The Vitality Netball World Cup, which took place at the M&S Bank Arena Liverpool, delivered an £8.18m economic boost to the city’s economy according to new research by the Sport Industry Research Centre at Sheffield Hallam University.
The research, conducted on behalf of Sport UK, calculated the additional expenditure in Liverpool as a result of hosting the tournament from non-local, event specific attendees and event organisers.
The £8.18m boost was generated by the influx of fans (£6.04m), other attendee groups such as the media and event personnel (£1.32m) and the organisers (£0.82m).
The tournament was worth significantly more to Liverpool than either the UCI Track Cycling World Championships of 2016 (£3.41m) or the European Aquatics Championships of 2016 (£4.74m) were to London and is on a par with the 2018 Women’s Hockey World Cup in London (£8.31m).
Overall 6.07 million people in Britain attended, watched or followed the tournament which took place in July 2019.
Other findings from the research included:
Physical wellbeing – 160,000 British women were inspired by the event to start playing netball or play netball more while 60% of UK spectators surveyed during the event reported feeling inspired to increase their participation in sport or active recreation as a result of attending the event.
Mental wellbeing – 68% of UK spectators felt happier than normal when attending the event, and a similar proportion had a sense of doing something worthwhile. In addition, 1.35m GB adults felt happier than normal because of their interaction with the event.
Individual development – 51% of all GB adults who interacted with the event (and 64% of UK female spectators) acquired more knowledge about netball while 46% of UK female spectators felt more confident about their ability to take part in sport and active recreation.
Social and community development – 41% of Britons, equivalent to 20.72m of the national population, reported feeling proud about England hosting the Netball World Cup. Among fans from Liverpool, 97% agreed that they felt proud that Liverpool hosted the tournament.
Commenting on the research, Esther Britten, Head of Major Events at UK Sport said: “The Vitality Netball World Cup in Liverpool last summer is a superb example of the wider societal benefits that the hosting of global sporting events can bring to the UK. Not only do fans enjoy the chance to watch their heroes up close, but there are wide ranging positive benefits to the region, local residents and the UK as a whole.
Sports Minister Nigel Huddleston said: “Major sporting events have the power to bring the nation together and inspire people to take up sport, boosting both physical and mental wellbeing. The Netball World Cup in Liverpool last year proved this once more and I am delighted with this report’s findings.
“We are determined to continue bringing the biggest and best sporting events to the UK over the next decade. In the next three years we will host UEFA Euro 2020, the UEFA Women’s Euros and Rugby League World Cup in 2021 followed by the Birmingham Commonwealth Games in 2022. We want to capitalise on these fantastic events and continue to inspire participation and strengthen the UK’s global reputation.”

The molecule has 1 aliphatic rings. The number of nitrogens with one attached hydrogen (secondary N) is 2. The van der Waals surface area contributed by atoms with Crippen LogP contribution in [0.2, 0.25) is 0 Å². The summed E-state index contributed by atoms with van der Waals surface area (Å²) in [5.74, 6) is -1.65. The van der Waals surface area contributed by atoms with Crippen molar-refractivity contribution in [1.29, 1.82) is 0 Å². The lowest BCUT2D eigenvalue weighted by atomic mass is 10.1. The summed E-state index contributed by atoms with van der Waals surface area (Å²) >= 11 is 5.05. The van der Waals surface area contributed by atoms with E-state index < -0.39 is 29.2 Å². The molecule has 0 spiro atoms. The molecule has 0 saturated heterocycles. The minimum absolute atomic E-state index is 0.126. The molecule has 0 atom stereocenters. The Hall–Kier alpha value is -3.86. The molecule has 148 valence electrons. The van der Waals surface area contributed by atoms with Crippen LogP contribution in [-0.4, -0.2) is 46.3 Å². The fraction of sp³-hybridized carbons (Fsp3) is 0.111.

Fran Connolly, CEO of England Netball said: “The Netball World Cup is the pinnacle of international netball events and hosting this prestigious competition on home soil provided a once-in-a-generation chance to inspire women and girls across the country to watch, play and get involved in netball.
“Seeing these stats reminds me of the phenomenal impact that this event had, it makes me incredibly proud of what has been achieved and for the work that everyone behind the scenes put in to make it a success. Since the World Cup we’ve enjoyed record ticket sales at international and Vitality Netball Superleague events and increased grassroots participation numbers. We look forward to maintaining this momentum as we continue to grow our incredible Netball Family over the coming years.”
Liverpool’s Deputy Mayor and Cabinet Member for Culture, Tourism and Events, Councillor Wendy Simon, said: “Netball fever spread across Liverpool last July, and the city centre felt like a hive of activity particularly around the arena and the fan zone at Chavasse Park.
“It’s fantastic that it made a real impact on the local economy, and one which will have been felt right across our leisure sector from hotels and restaurants right through to bars and other city attractions.
“However, staging events as prestigious as the Vitality Netball World Cup brings so much more than a financial boost. Liverpool thrives under a global spotlight, and there’s a real sense of pride engendered in residents and visitors as a result of the city hosting these major events – which is quite simply priceless.”
Bob Prattey, chief executive of The ACC Liverpool Group, operators of M&S Bank Arena, said: “This was the biggest global sporting event we have ever hosted at M&S Bank Arena Liverpool and the effect on the wider region, thanks to the tens of thousands of fans who visited the city during the tournament, was reflected in the incredible economic impact that this spectacular event generated.
“In addition to the significant economic boost, its legacy is of the utmost importance in helping to pave the way for more major sporting events in the future at our venue and across the city.”